Monday, August 31, 2015

Politics makes strange bedfellows

Often quoted, but rarely attributed to 19th Century journalist Charles Dudley Warner, the notion is that people with otherwise strongly different and disparate views can cooperate on a common goal.

So it seems that I am now allied with some Amarillo folks over downtown development — specifically advocating a vote opposing the baseball stadium so-called multi-purpose event venue. But on other issues, these people hold personal and political views so opposite to mine that I am a little flabbergasted I am working with them. These people are far more conservative, perhaps even right-wing, more religiously fundamentalist and overt about it. Their ways with words are also different, reflecting more of their more salt-of-the-earth characteristics than my university-educated and 20-year journalism career approach to thinking and writing.

Monday, August 24, 2015

The more we know, the worse it gets

The Joplin, Mo.-based Turner Report posted two items of note Monday, both giving us more insight
into the post-tornado debacle with Wallace Bajjali.

As I noted, the parallels between Joplin and Amarillo are uncanny. Even more to the point, however, are the behaviors of the Joplin city manager and some of its council members.

In a most important post, Turner calls attention to Amarillo's city attorney report, who used the then-Strasberger Law Firm (now Strasberger & Price) findings and other sources, to determine whether the city should use Wallace Bajjali. The Amarillo City Council ignored warnings from the Independent and the law firm to engage Wallace Bajjali. And, in reading Turner’s posting, Joplin officials were made aware of the Amarillo’s information and ignored the risks as well.

Sunday, August 23, 2015

A Tale of Two Cities: An Open Letter to the Amarillo City Council

An Open Letter to the Amarillo City Council:

I am sending this letter to you and posting it to The Amarillo Independent blog for a specific reason. I
had thought about coming before the council during its session in the Council Chambers to read this. But I chose not to for a few reasons. First, what I have to convey, even if read very quickly, will likely take longer than the three minutes. Second, after watching the former commission and now council, I am quite aware how Mayor Harpole treats those with whom he disagrees. I thus choose to not subject myself to the highly likely interruptions, verbal abuse and boorish behavior that characterizes the way he runs these meetings.

As I write this, I’ve just returned from a week-long camping trip. I only followed the news alerts about Wallace Bajjali sporadically. Now I’ve caught up about Wallace Bajjali’s situation in Joplin, where the now-defunct firm was also a master developer. If anyone wishes to get caught up on that situation, all they need do is Google “Wallace Bajjali” and Joplin or go to The Turner Report. Turner provides a pathway to the media coverage and the damning Missouri State Auditor report. In fact, the findings in Joplin are so bad they have been turned over to a prosecutor for possible criminal action. If you and other leadership haven’t studied the information you best do so.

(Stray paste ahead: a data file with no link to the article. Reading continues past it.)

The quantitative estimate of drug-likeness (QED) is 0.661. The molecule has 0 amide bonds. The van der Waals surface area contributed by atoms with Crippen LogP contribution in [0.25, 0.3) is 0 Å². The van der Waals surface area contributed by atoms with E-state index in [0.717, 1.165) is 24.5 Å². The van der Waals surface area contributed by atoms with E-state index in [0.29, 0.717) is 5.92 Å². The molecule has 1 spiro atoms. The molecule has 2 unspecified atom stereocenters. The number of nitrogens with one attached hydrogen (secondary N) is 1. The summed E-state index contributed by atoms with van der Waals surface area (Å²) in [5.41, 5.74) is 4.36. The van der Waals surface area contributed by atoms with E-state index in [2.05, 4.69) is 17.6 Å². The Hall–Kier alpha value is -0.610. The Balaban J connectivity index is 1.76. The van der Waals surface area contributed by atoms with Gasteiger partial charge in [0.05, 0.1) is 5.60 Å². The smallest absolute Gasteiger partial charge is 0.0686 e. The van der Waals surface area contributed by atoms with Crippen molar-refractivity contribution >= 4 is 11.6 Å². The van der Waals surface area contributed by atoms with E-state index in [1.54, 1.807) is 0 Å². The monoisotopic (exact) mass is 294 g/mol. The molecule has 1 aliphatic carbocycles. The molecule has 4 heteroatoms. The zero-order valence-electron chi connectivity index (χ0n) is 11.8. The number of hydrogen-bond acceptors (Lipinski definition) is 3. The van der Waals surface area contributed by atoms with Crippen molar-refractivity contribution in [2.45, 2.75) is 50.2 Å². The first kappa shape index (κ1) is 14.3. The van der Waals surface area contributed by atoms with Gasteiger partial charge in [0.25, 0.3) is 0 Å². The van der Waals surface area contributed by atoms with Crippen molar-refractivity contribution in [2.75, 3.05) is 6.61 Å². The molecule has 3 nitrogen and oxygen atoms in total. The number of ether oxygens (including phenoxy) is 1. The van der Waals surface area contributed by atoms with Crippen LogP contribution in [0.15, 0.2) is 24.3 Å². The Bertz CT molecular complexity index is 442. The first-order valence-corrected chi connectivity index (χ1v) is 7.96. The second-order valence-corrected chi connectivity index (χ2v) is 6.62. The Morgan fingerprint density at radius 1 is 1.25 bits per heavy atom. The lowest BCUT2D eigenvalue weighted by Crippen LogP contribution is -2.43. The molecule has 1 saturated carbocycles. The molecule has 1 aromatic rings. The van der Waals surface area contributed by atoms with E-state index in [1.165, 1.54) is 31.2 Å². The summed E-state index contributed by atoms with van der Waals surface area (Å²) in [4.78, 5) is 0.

Friday, August 14, 2015

TIRZ action on Herring Hotel tip of iceberg

It’s been about 10 months since the FBI served the Amarillo Economic Development Corp. with a
grand jury subpoena, launching a probe into some of the activities associated with the so-called downtown revitalization project. Since then, we have heard nothing about the investigation into the deal involving Alan Rhodes, a shareholder in the Underwood Law Firm, and the AEDC. The deal at issue is a transaction involving the Commerce Building, West Texas A&M University and local property owners.

Secrecy is a common characteristic of this type of scrutiny. But in addition to learning about the probe, we have learned much about the tentacles gripping downtown development:

Wednesday, August 12, 2015

More theocratic and magical thinking driving propaganda and public policy

It had to happen sooner or later. The Amarillo Globe-News has jumped on the ill-informed bandwagon, accusing, by implication, Planned Parenthood of profiting from the sale of fetal tissue and calling for a Congressional investigation of the organization and the practice.

Here is the full paragraph in the Wednesday editorial that implies the profit while it also insults everyone following this right-wing witch-hunt:

Unless you suffer from a vision and/or hearing impairment (or honesty impairment) and cannot comprehend what is happening in the many related videos out there, it is obvious Planned Parenthood is selling parts of aborted babies. This is not necessarily against the law, but it is against federal law for Planned Parenthood to profit from such sales.

Tuesday, August 11, 2015

Did a Wallace Bajjali plan derail another approach to downtown revitalization?

My friend, John Kanelis, works part-time for KFDA-Newschannel 10. He has posted a story about
Santa Fe Railway's Madame Queen at
the city-owned mini-park downtown